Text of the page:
Several students recalled how she would deliver brusque and unconstructive feedback; how she would huff, roll her eyes, or yawn during performances. They said people were scared to speak freely about their experiences at the school for fear that the information would find its way back to Spencer. The students said she had “favorites” who would receive kinder treatment and greater access to the principal. Spencer denied favoritism and believes the anonymous accounts of students to be generic and anecdotal.
One person prepared to articulate their anxiety in an interview was Steven Kavuma, a former member of the executive teaching team at ArtsEd’s acting school. Kavuma’s hire was trumpeted in an ArtsEd press release in 2020, the same year he was voted by industry trade title The Stage as one of the 100 most influential people in UK theatre. He led ArtsEd’s foundation course, which was based off-campus at The Lyric Theatre.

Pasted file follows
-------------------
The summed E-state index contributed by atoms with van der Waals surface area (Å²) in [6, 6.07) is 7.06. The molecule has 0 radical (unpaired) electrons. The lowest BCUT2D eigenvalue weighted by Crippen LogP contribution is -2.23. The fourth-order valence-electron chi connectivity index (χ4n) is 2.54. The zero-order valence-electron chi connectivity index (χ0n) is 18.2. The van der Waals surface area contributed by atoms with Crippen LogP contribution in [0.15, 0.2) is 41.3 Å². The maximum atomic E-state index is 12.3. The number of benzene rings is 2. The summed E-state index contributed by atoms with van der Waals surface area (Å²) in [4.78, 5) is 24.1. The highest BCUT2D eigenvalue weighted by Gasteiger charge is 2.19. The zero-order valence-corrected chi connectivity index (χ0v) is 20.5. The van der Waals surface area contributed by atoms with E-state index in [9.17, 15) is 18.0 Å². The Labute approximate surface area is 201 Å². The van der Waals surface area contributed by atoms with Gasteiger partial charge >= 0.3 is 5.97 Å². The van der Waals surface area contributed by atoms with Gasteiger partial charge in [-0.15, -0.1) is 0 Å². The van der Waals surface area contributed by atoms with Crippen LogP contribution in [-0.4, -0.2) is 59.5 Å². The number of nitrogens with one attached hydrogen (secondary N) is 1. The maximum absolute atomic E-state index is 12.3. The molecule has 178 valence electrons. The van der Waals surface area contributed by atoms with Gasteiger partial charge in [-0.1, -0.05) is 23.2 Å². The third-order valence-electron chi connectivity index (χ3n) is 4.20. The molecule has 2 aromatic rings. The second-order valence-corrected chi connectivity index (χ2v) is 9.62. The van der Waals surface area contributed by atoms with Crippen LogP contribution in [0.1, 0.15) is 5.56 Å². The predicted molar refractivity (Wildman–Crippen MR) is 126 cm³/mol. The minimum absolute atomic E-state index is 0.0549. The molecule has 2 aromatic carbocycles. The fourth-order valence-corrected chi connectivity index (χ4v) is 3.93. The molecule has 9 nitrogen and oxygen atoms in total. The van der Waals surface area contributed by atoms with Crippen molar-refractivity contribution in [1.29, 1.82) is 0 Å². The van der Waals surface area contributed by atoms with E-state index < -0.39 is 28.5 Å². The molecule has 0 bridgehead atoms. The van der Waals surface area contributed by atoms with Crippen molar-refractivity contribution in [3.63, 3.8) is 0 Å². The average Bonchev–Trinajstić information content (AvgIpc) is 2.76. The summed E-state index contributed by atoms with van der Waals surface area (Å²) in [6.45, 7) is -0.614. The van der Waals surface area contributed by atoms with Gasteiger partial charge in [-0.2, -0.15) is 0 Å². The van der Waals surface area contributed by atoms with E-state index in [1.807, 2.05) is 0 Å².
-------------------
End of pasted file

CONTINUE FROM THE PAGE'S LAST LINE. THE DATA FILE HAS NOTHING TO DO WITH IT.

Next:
Speaking for the first time about his experience at ArtsEd, Kavuma told Deadline that he raised verbal concerns about student welfare twice last year: once with his manager in the summer term and a second time with HR before he left in December.
“I witnessed first-hand bullying towards students and teachers. I tried to challenge it within the school, but the principal would isolate you,” said Kavuma. “I don’t think it is a safe environment to train. If students don’t feel comfortable challenging that within that school, if they feel fearful… I just don’t think that’s healthy at all. Some students felt like they had to be watching their backs constantly, they felt intimidated.”